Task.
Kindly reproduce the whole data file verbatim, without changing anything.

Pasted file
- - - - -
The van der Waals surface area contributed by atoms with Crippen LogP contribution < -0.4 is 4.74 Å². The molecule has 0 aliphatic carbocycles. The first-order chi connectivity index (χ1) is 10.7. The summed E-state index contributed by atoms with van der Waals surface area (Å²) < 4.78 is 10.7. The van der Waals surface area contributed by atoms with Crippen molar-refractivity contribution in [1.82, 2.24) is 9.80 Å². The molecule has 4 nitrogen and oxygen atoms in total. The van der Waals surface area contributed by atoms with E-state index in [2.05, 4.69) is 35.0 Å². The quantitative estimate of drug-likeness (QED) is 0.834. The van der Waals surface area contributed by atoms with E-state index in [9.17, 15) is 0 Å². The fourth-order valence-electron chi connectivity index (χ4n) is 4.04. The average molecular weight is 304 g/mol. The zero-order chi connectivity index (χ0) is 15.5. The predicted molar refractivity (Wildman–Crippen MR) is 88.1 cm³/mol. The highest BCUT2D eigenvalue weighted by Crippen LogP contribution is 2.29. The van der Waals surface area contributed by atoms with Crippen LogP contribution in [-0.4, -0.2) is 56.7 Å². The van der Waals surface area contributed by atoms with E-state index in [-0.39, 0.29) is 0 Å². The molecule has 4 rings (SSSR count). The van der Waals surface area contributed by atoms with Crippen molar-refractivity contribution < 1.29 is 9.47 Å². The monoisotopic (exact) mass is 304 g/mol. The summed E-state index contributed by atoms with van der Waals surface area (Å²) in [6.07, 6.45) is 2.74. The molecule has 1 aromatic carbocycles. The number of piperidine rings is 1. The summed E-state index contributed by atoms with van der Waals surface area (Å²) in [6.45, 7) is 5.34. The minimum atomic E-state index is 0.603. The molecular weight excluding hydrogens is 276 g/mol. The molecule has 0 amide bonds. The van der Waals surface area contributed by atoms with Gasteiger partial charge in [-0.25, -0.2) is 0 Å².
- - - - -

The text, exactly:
The van der Waals surface area contributed by atoms with Crippen LogP contribution < -0.4 is 4.74 Å². The molecule has 0 aliphatic carbocycles. The first-order chi connectivity index (χ1) is 10.7. The summed E-state index contributed by atoms with van der Waals surface area (Å²) < 4.78 is 10.7. The van der Waals surface area contributed by atoms with Crippen molar-refractivity contribution in [1.82, 2.24) is 9.80 Å². The molecule has 4 nitrogen and oxygen atoms in total. The van der Waals surface area contributed by atoms with E-state index in [2.05, 4.69) is 35.0 Å². The quantitative estimate of drug-likeness (QED) is 0.834. The van der Waals surface area contributed by atoms with E-state index in [9.17, 15) is 0 Å². The fourth-order valence-electron chi connectivity index (χ4n) is 4.04. The average molecular weight is 304 g/mol. The zero-order chi connectivity index (χ0) is 15.5. The predicted molar refractivity (Wildman–Crippen MR) is 88.1 cm³/mol. The highest BCUT2D eigenvalue weighted by Crippen LogP contribution is 2.29. The van der Waals surface area contributed by atoms with Crippen LogP contribution in [-0.4, -0.2) is 56.7 Å². The van der Waals surface area contributed by atoms with E-state index in [-0.39, 0.29) is 0 Å². The molecule has 4 rings (SSSR count). The van der Waals surface area contributed by atoms with Crippen molar-refractivity contribution < 1.29 is 9.47 Å². The monoisotopic (exact) mass is 304 g/mol. The summed E-state index contributed by atoms with van der Waals surface area (Å²) in [6.07, 6.45) is 2.74. The molecule has 1 aromatic carbocycles. The number of piperidine rings is 1. The summed E-state index contributed by atoms with van der Waals surface area (Å²) in [6.45, 7) is 5.34. The minimum atomic E-state index is 0.603. The molecular weight excluding hydrogens is 276 g/mol. The molecule has 0 amide bonds. The van der Waals surface area contributed by atoms with Gasteiger partial charge in [-0.25, -0.2) is 0 Å².